From the Back Cover
Fight back and save money with these expert tips
Find out what spam and spyware cost your company, and how to stop them
Whether yours is a one-person business or a multi-million dollar corporation, here's help giving spammers and spies the bum's rush. Two veterans of the spam wars help you analyze your situation, choose the right solutions, set up and maintain them, and even show the bean-counters why such defenses are essential.
Discover how to
- Understand how spammers get addresses
- Calculate the cost of spam and spyware
- Re-engineer your business processes
- Select spam and spyware filters
- Manage implementation and maintenance
About the Author
CISA, CISSP, is a career IT guy who has worn just about every hat that could be worn in the Data Processing/Information Systems/Information Technology business. Peter has IT experience in government, banking, nonprofit, legalized gambling, and telecommunications. The Usenet-E-mail-Internet bug bit him in the mid 1980s. He has spent the past eleven years in two wireless telecom companies, working in positions where he develops security policy, security architecture, and security emergency response teams, and is a security consultant in general.
His passion for computers is matched only by his dedication to helping people know how to use information systems — from personal computers to mainframes — more effectively and safely. He achieves this through his speaking appearances at security conferences, in ComputerWorld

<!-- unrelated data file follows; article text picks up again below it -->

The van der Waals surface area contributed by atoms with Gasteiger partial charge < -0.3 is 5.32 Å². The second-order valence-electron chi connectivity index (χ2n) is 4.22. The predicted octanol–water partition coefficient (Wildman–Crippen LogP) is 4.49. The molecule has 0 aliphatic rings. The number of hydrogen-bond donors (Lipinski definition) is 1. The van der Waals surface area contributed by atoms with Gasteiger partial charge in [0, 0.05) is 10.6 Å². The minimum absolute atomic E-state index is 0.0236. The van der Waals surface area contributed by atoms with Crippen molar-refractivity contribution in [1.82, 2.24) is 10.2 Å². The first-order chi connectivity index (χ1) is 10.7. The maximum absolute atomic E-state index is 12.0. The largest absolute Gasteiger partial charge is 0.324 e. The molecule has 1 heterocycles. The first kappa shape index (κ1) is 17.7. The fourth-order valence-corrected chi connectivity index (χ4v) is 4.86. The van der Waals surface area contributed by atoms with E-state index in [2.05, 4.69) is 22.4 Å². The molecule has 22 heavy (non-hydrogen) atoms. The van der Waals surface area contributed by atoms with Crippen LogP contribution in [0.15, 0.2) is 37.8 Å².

and other online publications, and through a security consulting company that he cofounded in 2002.
Michael A. Simon works as a computer security consultant in the Seattle area and the northwestern U.S. with clients in banking, e-commerce, health care, and biotechnology. Mike has been working in IT security for around 20 years and wrote his first programs on punched cards for an IBM mainframe in the early 1980s. Although he doesn’t get much chance to exercise his skills in COBOL or Fortran these days, he keeps a deck of blank IBM punch cards around just in case.
For the last 10 years, Mike has been working for the company that he cofounded with Corwin Low when the Internet was more innocent, and convincing people of security’s importance was a difficult task. Mike keeps busy assessing new threats for his clients, lecturing at Seattle University and the University of Washington, and advancing the public service goals of Northwest Security Institute, a non-profit that he helped to found.